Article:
When you see Xiao Gu’s photo for the first time, you would totally think she is a young girl. It is hard to imagine the majestic and mind-blowing works came from this girl. Xiao Gu has won various international photography awards consecutively in 2017. In the recently announced French PX3 (Prix de la Photographie, Paris) Photography Competition, Xiao Gu won awards from both the Annual Reports Category and the Travel/Tourism Category.
Now, let’s get to know this young independent photographer more.
Xiao Gu was born in Beijing and due to her family’s work obligations, she spent a large part of her childhood living and studying in Tibet and many other provinces. This experience triggered her strong interest in multiculturalism, folk customs and natural landscapes, as well as inspired her to record precious natural sceneries and focus on marginalized groups with her lens, which ultimately became her photography direction.
In these years, Xiao Gu has successively traveled to the Antarctica, the Arctic, and Kenya for photography. She has climbed “the Roof of Africa” - Mount Kilimanjaro in Tanzania, the highest mountain in Africa. Many people came from far through dangers and difficulties for a glance of the grand scene known to the world, but Xiao Gu paid more attention to the natural and cultural environments of these places. She identifies herself as a documentary photographer, “Compare to the grand landscapes with a large spectrum of shapes and colors, I’d rather record the gorgeous, splendid, and touching beautiful moments”.
Exploring Ahead, Advancing Ahead
“Walking Over the Clouds – The Porters of Mount Kilimanjaro” – ©Xiao Gu, taken at Mount Kilimanjaro, the Roof of Africa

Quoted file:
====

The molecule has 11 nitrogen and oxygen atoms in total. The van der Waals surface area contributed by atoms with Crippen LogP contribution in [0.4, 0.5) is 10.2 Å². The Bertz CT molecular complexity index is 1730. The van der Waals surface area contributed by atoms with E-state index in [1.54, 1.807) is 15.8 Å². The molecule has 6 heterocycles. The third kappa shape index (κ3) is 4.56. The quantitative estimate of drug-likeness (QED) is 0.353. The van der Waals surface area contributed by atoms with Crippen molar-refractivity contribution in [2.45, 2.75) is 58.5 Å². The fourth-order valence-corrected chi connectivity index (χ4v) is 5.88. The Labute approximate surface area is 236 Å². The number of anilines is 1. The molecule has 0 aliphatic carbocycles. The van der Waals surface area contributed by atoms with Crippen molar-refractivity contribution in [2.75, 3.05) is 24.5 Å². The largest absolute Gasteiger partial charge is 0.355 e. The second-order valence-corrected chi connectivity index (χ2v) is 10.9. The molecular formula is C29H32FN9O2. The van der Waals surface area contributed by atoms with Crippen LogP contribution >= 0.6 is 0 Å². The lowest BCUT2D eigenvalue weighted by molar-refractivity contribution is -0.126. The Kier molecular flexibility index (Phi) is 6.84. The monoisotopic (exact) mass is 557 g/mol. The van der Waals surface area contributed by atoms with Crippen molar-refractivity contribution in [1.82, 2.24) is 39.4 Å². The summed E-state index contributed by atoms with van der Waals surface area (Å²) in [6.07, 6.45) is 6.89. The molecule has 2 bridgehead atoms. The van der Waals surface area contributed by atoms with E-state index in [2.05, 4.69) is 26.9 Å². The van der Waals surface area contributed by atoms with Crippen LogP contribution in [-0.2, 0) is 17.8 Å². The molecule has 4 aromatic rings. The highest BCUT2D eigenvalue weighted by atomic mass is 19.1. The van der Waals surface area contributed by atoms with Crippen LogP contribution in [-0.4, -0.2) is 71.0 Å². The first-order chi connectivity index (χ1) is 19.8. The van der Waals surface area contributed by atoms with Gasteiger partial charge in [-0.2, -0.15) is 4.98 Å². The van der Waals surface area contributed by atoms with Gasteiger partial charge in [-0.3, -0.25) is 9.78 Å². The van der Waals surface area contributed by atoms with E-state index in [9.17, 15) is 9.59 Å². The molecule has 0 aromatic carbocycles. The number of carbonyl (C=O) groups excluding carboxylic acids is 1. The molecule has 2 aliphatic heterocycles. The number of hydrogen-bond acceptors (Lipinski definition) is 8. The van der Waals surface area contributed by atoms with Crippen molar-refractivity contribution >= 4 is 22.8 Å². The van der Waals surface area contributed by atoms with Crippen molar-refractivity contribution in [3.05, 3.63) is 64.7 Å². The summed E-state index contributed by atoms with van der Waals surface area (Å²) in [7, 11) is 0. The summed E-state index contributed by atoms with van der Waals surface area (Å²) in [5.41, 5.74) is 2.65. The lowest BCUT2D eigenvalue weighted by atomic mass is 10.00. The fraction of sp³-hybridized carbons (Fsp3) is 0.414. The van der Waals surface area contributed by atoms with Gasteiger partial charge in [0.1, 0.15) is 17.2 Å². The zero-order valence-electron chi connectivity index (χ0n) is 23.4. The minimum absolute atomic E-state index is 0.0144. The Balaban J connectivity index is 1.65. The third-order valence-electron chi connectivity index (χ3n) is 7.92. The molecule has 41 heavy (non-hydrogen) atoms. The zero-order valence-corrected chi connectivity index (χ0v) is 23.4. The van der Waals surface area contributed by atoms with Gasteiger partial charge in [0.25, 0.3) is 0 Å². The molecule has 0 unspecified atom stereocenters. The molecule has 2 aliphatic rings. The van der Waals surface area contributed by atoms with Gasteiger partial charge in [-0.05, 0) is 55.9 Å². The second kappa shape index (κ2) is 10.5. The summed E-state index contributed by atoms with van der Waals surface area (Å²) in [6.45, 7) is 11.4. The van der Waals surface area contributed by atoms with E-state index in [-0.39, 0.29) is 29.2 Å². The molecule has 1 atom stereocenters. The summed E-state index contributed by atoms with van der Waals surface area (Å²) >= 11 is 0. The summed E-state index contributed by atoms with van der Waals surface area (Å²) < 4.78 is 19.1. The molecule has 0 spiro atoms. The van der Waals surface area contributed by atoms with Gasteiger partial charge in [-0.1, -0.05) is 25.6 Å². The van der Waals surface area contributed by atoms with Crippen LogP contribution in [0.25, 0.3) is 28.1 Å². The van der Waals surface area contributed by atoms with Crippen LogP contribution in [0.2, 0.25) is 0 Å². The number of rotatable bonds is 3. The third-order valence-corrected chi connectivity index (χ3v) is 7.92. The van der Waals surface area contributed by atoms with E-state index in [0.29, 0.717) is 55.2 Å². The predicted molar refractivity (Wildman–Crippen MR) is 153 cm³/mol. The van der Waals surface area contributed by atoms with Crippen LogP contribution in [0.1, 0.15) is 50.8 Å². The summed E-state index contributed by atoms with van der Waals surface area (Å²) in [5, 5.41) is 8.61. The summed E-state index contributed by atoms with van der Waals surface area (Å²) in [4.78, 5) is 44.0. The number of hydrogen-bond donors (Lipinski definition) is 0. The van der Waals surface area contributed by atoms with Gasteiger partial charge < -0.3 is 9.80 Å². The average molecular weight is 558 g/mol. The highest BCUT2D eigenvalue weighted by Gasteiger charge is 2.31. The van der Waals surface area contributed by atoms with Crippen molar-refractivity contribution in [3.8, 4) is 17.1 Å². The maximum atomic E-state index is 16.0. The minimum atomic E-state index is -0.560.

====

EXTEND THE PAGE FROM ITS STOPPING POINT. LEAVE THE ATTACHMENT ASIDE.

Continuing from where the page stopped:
GP: It came to my knowledge that you have been to many dangerous remote areas. I heard in order to travel to the Antarctica, one has to pass the Devil’s Westerly Belt, and I can only imagine the difficulties in photo shooting. What motivation keeps you going forward?
Xiao Gu: There were indeed lots of struggles and fears along in many places. I recall something my guide said while I was climbing towards the top of Mount Kilimanjaro – it was dark and cold, walking on the seemingly endless route only made me want to give up; I remember my guide telling me, “Look ahead, there is full of hope in front; do not look back, and don’t let fear stop you.” Thinking back, this really makes sense – it is not that we are not capable of doing things and going to places, but when we deny ourselves and allow fear to manipulate us in the first place, we bypass the beautiful things.
GP: Are there any equipment requirements for photo shooting at these places?
Xiao Gu: Simply put it, the requirements for equipment are heat preserving, waterproof and the ability to be relatively hassle-free. Heat preserving is not only for people, but also for the camera, as the battery drains faster under low temperatures, and it is better to bring spare batteries along. Waterproof is due to the capriciousness of the Antarctic weather, the sun may be out this moment but rain and snow may fall the next moment. Waterproof device is therefore needed for the camera. Hassle-free is more for the lenses, as changing the lenses outdoors in the Antarctica will be difficult. The best solution is carrying two cameras with long-focus and wide-angle lenses respectively, the drawbacks are the strength needed to carry them, and the relatively high cost. To compensate these, I usually use a Go-Pro and a smartphone, in addition to a telephoto zoom lens.
“Roaming the Glaciers” – ©Xiao Gu, taken at the Antarctica
GP: When arriving at a place with amazing wonders, many photographers become puzzled and do not know where to start. Can you tell us how to locate an appropriate angle?
Xiao Gu: I think this is a great question. As you mentioned, if there are wonders everywhere at a certain place, it is indeed hard to start because it is difficult to set priorities. Personally, I like to show the micro through the macro, and vice versa. If I am at a broad space and it is hard to distinguish the layers, I tend to focus on the subtleties for composition. For example, a large glacial area appears white and grand, but it also looks plain, therefore it is better to choose a few interesting glaciers as point of view. On the other hand, when at a tiny area, I rely more on the good use of sky and earth to create a broad visual effect.
©Xiao Gu, taken at Cappadocia, Turkey
Let the People Who Need Help Enter Public View
GP: Can you talk about your photography concept?